EDITORIAL: It is understandable why the Committee to Protect Journalists (CPJ) - a US-based non-profit, non-governmental organisation that promotes press freedom and defends rights of journalists - is up in arms over investigative reports that accuse some governments of using the controversial Israeli spying software Pegasus to hack the telephones of at least 180 journalists across the world. Something like this was bound to reach the headlines sooner or later once news about governments employing Pegasus to keep tabs on politicians came out. It's no surprise at all that the Israeli company NSO Group, which produces the spyware, stands by its original position that it only sells the software to "vetted governments" and that too only to help them in their fights against terrorism.
Yet it's also pretty clear that nobody buys such politically correct statements any longer and something will need to be done about this phenomenon that has empowered certain agencies in certain countries to spy on not just local opposition politicians but also presidents and prime ministers of other countries. Pakistani Prime Minister Imran Khan's security apparatus must have overhauled his personal digital security regime as soon as they found out that the Indians had used Pegasus to hack his phone. And French President Emanuel Macron has reportedly changed his phone set altogether to protect the sanctity of his official as well as personal communications.
This is all very alarming, no doubt, and it gets worse when one considers that they've been able to glean this much from the little information that has come out so far. And there's nothing to suggest that this isn't just the tip of the iceberg so there's no telling yet if a lot more doesn't lie just below the surface. This is, of course, part of the downside of modern technology and something that should be deplored and curbed. Governments can and do make pretty convincing cases for engaging in commercial contracts with international companies that enable them to carry out espionage activities, especially those meant for anti-terror purposes, with something as simple as a laptop computer. But surely something needs to be done about it when such privilege is abused so easily and what was supposed to counter terror is instead used to undermine civil liberties.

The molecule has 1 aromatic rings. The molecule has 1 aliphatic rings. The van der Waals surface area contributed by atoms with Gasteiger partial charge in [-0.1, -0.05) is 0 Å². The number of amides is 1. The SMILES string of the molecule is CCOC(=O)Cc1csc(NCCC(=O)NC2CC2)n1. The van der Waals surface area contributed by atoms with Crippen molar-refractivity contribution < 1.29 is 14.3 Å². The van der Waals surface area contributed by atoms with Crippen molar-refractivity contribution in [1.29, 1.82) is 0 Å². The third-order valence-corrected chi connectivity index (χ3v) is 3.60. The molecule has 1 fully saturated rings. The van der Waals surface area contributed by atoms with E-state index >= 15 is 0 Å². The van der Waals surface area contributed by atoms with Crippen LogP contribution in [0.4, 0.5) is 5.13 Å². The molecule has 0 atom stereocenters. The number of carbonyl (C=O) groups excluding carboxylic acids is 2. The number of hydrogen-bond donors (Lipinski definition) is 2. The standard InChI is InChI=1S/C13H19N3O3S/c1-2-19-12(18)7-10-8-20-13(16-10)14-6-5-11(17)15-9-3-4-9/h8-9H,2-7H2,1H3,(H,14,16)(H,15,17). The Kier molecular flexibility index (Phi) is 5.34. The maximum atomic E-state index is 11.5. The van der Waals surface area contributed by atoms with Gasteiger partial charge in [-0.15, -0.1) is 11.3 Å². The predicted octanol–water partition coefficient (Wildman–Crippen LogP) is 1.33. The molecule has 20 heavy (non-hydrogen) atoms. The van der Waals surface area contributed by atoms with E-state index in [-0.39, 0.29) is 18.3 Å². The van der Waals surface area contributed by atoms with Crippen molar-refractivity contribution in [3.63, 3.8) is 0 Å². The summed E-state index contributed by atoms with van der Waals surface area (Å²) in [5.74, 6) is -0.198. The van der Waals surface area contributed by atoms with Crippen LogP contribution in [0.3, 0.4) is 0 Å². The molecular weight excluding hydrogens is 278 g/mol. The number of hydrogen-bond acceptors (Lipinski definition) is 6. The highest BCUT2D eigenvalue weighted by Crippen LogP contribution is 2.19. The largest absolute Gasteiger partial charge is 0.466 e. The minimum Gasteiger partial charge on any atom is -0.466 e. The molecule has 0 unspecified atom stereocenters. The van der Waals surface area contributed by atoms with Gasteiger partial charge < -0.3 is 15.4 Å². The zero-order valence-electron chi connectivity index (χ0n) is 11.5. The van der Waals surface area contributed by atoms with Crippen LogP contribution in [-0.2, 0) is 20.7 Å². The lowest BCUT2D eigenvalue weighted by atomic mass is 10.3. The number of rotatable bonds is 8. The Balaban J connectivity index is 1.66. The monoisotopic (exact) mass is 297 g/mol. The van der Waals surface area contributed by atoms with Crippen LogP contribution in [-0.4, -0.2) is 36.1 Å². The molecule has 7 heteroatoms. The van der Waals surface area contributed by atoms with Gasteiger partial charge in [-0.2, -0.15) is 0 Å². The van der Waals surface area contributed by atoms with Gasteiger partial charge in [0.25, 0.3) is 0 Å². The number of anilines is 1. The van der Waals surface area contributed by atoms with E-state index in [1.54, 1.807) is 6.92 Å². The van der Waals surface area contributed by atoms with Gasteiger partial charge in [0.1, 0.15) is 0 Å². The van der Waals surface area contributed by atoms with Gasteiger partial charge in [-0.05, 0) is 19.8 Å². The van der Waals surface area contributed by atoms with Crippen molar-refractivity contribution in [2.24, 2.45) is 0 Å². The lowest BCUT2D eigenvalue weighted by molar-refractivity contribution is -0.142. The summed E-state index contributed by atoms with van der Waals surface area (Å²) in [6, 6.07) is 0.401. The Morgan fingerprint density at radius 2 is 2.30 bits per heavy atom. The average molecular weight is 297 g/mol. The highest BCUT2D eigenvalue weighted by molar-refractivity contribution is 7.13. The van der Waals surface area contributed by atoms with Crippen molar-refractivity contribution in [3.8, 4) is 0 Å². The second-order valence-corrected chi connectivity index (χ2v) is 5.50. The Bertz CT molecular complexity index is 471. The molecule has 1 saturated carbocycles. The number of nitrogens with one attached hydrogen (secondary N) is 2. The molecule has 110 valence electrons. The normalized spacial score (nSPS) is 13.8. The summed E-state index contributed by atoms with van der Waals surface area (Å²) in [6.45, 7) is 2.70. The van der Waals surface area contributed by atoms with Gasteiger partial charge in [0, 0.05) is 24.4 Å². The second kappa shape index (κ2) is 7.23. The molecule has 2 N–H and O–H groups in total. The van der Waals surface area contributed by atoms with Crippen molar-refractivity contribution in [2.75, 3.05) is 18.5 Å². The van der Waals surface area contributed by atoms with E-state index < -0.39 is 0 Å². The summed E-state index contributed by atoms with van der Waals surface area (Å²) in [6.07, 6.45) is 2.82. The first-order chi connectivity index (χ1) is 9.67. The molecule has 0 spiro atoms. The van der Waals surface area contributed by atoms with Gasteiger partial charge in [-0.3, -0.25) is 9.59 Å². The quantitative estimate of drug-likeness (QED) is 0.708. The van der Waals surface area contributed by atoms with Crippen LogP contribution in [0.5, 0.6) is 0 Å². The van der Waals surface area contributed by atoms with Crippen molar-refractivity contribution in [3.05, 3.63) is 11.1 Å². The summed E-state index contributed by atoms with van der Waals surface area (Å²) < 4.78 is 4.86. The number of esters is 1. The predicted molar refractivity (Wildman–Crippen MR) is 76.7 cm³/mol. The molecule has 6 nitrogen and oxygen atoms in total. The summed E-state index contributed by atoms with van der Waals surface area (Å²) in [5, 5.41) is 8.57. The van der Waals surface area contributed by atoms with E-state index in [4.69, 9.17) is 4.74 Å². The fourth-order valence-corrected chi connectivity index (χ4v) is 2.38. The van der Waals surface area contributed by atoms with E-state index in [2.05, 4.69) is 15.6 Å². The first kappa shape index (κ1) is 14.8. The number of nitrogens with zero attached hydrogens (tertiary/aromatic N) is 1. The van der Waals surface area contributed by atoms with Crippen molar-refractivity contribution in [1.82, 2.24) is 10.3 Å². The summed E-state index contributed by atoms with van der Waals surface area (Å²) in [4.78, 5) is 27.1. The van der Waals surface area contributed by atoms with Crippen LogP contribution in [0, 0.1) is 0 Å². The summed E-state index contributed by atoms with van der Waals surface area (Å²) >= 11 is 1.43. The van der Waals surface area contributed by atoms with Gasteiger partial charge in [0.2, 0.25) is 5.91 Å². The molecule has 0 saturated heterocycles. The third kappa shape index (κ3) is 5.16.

It's no secret that far too many governments in today's world are still far too fond of gagging the press, so to speak, and happily employ intimidatory tactics like "physical abuse and legal reprisals", as CPJ's Deputy Executive Director Robert Mahoney so rightly put it. And giving such governments the power to go a step further and spy on the professional and personal lives of journalists, who put so much at stake just to do their jobs to begin with, ought to make companies that provide such software complicit in violations of the law on part of their client regimes.
It can only be hoped that the more responsible capitals of the world will realise just what is at stake and join hands to combat such gross misuse of some very precious technology. Nobody can possibly argue against equipping all governments that face terror threats with the best technology possible to enable them to win their fights and protect their people. But everybody must also accept that these are very sensitive areas and no government should be allowed to cross the line when it comes to violations of personal freedoms of individuals and professionals.
The Israelis have long been notorious for pushing the limits of international law with a number of their official initiatives. Spyware technology is just one point on a long list that allegedly contains state sanctioned bio-warfare technology, chemical weapons technology, intrusive telecommunication technology, and a whole lot more. And the fact that capitals like New Delhi are cozying up to Tel Aviv, when both are known to go the extra mile to violently suppress democratic freedoms in lands they occupy, sounds loud alarm bells for capitals like Islamabad and Beijing. Therefore, there's every reason for Pakistan to be eager to join any international effort meant to check and counter such easy sale of potentially harmful technology like Pegasus.
Copyright Business Recorder, 2021